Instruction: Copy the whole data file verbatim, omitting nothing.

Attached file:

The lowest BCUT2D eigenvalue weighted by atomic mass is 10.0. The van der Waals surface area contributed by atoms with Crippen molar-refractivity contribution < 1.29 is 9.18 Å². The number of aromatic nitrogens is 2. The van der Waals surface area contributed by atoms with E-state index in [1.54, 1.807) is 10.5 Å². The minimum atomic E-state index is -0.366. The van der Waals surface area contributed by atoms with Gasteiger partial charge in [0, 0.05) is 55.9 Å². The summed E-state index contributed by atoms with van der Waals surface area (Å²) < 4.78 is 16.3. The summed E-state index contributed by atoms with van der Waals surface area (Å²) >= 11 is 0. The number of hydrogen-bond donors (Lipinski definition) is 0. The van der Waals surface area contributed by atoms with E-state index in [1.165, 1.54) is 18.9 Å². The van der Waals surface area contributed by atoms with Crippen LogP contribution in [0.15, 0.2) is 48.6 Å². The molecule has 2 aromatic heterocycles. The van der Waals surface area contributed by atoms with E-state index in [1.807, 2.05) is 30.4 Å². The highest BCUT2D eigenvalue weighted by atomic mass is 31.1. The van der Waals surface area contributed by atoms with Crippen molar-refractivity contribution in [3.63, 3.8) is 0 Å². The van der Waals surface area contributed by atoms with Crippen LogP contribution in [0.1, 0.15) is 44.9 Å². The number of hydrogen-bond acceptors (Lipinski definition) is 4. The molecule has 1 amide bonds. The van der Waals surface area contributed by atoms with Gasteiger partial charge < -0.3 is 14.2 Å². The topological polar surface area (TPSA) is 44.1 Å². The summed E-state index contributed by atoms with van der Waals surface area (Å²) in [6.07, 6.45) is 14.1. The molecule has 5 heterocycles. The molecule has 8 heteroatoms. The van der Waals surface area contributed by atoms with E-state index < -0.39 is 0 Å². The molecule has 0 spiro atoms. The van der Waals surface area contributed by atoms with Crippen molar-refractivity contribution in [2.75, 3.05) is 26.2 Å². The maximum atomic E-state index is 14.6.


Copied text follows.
The lowest BCUT2D eigenvalue weighted by atomic mass is 10.0. The van der Waals surface area contributed by atoms with Crippen molar-refractivity contribution < 1.29 is 9.18 Å². The number of aromatic nitrogens is 2. The van der Waals surface area contributed by atoms with E-state index in [1.54, 1.807) is 10.5 Å². The minimum atomic E-state index is -0.366. The van der Waals surface area contributed by atoms with Gasteiger partial charge in [0, 0.05) is 55.9 Å². The summed E-state index contributed by atoms with van der Waals surface area (Å²) < 4.78 is 16.3. The summed E-state index contributed by atoms with van der Waals surface area (Å²) >= 11 is 0. The number of hydrogen-bond donors (Lipinski definition) is 0. The van der Waals surface area contributed by atoms with E-state index in [1.165, 1.54) is 18.9 Å². The van der Waals surface area contributed by atoms with Crippen LogP contribution in [0.15, 0.2) is 48.6 Å². The molecule has 2 aromatic heterocycles. The van der Waals surface area contributed by atoms with E-state index in [1.807, 2.05) is 30.4 Å². The highest BCUT2D eigenvalue weighted by atomic mass is 31.1. The van der Waals surface area contributed by atoms with Crippen molar-refractivity contribution in [3.63, 3.8) is 0 Å². The van der Waals surface area contributed by atoms with Crippen LogP contribution in [0.1, 0.15) is 44.9 Å². The number of hydrogen-bond acceptors (Lipinski definition) is 4. The molecule has 1 amide bonds. The van der Waals surface area contributed by atoms with Gasteiger partial charge < -0.3 is 14.2 Å². The topological polar surface area (TPSA) is 44.1 Å². The summed E-state index contributed by atoms with van der Waals surface area (Å²) in [6.07, 6.45) is 14.1. The molecule has 5 heterocycles. The molecule has 8 heteroatoms. The van der Waals surface area contributed by atoms with E-state index < -0.39 is 0 Å². The molecule has 0 spiro atoms. The van der Waals surface area contributed by atoms with Crippen molar-refractivity contribution in [2.75, 3.05) is 26.2 Å². The maximum atomic E-state index is 14.6.